NEWS
By CARL T. ROWAN | August 4, 1993
Washington.--By perhaps a single vote in the Senate, President Clinton may get his deficit-reduction budget approved by the Congress this week. If he does, he will deserve credit as a surprisingly gifted leader.In his efforts to rescue this nation from a flood of red ink that is every bit as devastating as the violent Mississippi and Missouri rivers, this president has had to battle and manipulate forces every bit as vexing as Mother Nature has been in our Midwest.In his own Democratic Party, Mr. Clinton has been at odds with House liberals and Senate conservatives.
NEWS
By Karen Hosler and Karen Hosler,Washington Bureau | August 2, 1993
WASHINGTON -- Sen. David L. Boren said yesterday that he would reverse his position and vote against President Clinton's deficit-reduction package, forcing Mr. Clinton to convert at least one Senate opponent of the plan to win his budget battle this week.The Oklahoma Democrat, whose support for the proposal has been doubtful ever since he helped it squeak through the Senate on a vote in June, said in a television interview that his "conscience" would not let him approve a five-year, $500 billion deficit-reduction plan that he says calls for too few spending cuts.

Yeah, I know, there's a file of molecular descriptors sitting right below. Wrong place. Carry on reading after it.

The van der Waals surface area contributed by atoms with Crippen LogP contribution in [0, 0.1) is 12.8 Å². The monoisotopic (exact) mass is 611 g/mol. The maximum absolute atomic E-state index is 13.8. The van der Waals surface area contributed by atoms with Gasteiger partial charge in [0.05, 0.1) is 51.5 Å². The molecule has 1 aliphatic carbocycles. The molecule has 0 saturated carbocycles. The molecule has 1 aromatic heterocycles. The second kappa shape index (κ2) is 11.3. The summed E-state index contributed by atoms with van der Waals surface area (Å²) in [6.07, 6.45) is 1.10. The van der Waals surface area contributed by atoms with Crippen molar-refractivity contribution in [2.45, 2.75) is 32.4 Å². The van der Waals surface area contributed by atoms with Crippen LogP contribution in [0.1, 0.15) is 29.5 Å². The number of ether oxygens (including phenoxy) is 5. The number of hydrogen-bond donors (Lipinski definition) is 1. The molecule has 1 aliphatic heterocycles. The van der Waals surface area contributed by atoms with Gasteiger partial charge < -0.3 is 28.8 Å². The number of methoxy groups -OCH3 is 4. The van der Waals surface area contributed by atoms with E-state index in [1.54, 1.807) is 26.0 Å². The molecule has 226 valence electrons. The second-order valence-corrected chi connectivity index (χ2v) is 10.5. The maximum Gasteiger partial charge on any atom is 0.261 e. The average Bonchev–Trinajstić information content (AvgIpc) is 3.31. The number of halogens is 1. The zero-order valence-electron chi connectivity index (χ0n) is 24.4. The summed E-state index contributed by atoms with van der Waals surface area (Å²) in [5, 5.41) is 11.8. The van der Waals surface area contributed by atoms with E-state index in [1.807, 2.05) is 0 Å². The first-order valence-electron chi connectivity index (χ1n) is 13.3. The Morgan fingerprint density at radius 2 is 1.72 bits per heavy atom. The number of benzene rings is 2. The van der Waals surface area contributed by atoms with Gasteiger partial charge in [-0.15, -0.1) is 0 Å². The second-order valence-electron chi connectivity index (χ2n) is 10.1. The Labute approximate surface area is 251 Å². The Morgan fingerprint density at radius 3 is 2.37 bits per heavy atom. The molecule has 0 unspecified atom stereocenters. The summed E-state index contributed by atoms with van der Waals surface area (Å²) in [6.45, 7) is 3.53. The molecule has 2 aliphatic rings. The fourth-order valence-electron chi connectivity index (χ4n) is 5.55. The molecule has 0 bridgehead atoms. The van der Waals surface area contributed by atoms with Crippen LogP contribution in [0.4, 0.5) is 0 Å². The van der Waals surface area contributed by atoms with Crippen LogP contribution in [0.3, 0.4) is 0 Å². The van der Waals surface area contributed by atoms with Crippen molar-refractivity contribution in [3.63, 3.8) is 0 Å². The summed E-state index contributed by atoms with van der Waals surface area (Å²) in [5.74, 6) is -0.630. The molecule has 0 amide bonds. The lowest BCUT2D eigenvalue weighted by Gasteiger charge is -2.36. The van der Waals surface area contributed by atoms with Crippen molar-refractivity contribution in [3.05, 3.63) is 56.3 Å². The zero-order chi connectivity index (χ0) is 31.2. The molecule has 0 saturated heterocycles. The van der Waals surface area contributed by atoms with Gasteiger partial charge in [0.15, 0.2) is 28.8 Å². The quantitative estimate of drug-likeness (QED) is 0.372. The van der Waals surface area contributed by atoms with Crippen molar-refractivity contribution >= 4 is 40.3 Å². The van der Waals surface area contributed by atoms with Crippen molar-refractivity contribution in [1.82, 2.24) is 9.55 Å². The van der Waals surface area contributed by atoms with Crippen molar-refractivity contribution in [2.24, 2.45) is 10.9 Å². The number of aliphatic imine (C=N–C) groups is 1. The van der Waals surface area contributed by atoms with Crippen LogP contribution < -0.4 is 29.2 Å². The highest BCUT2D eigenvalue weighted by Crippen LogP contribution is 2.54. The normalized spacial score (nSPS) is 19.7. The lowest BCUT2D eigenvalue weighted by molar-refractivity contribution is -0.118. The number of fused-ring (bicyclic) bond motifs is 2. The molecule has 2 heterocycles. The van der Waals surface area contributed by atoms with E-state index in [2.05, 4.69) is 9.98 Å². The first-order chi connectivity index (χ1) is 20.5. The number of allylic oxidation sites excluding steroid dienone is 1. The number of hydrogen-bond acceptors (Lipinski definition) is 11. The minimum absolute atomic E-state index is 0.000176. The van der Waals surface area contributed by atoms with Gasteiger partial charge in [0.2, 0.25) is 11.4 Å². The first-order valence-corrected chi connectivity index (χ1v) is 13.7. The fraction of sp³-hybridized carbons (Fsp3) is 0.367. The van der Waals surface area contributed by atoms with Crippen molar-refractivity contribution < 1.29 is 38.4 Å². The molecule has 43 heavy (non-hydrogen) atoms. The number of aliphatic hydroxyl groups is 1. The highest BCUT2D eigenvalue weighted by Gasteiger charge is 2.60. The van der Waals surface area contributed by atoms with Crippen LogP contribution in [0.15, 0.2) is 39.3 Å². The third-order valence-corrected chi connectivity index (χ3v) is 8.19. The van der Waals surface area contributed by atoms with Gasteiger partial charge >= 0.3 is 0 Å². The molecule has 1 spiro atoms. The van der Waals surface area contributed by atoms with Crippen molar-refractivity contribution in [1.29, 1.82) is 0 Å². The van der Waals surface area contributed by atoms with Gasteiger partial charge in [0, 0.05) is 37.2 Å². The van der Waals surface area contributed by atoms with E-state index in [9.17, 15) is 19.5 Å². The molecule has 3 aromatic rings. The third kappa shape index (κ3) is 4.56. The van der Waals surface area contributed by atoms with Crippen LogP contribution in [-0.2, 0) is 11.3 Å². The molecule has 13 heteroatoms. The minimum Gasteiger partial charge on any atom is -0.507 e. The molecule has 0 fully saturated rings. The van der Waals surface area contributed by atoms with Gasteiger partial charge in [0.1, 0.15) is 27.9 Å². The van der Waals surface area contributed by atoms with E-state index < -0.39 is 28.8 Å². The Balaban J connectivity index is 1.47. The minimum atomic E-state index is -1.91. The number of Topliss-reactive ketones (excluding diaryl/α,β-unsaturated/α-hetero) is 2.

NEWS
By Karen Hosler and Karen Hosler,Washington Bureau | July 28, 1993
WASHINGTON -- Sen. David L. Boren, still flush from his lead role in killing President Clinton's energy tax proposal, threatened yesterday to kill the entire budget unless more spending curbs are included.Although the Oklahoma Democrat's comments were greeted with disdain by most of his colleagues, they vividly illustrate why the president is so frustrated in trying to reach agreement with Congress when nearly every Democrat has veto power -- and seems intent on tormenting him with it.Mr.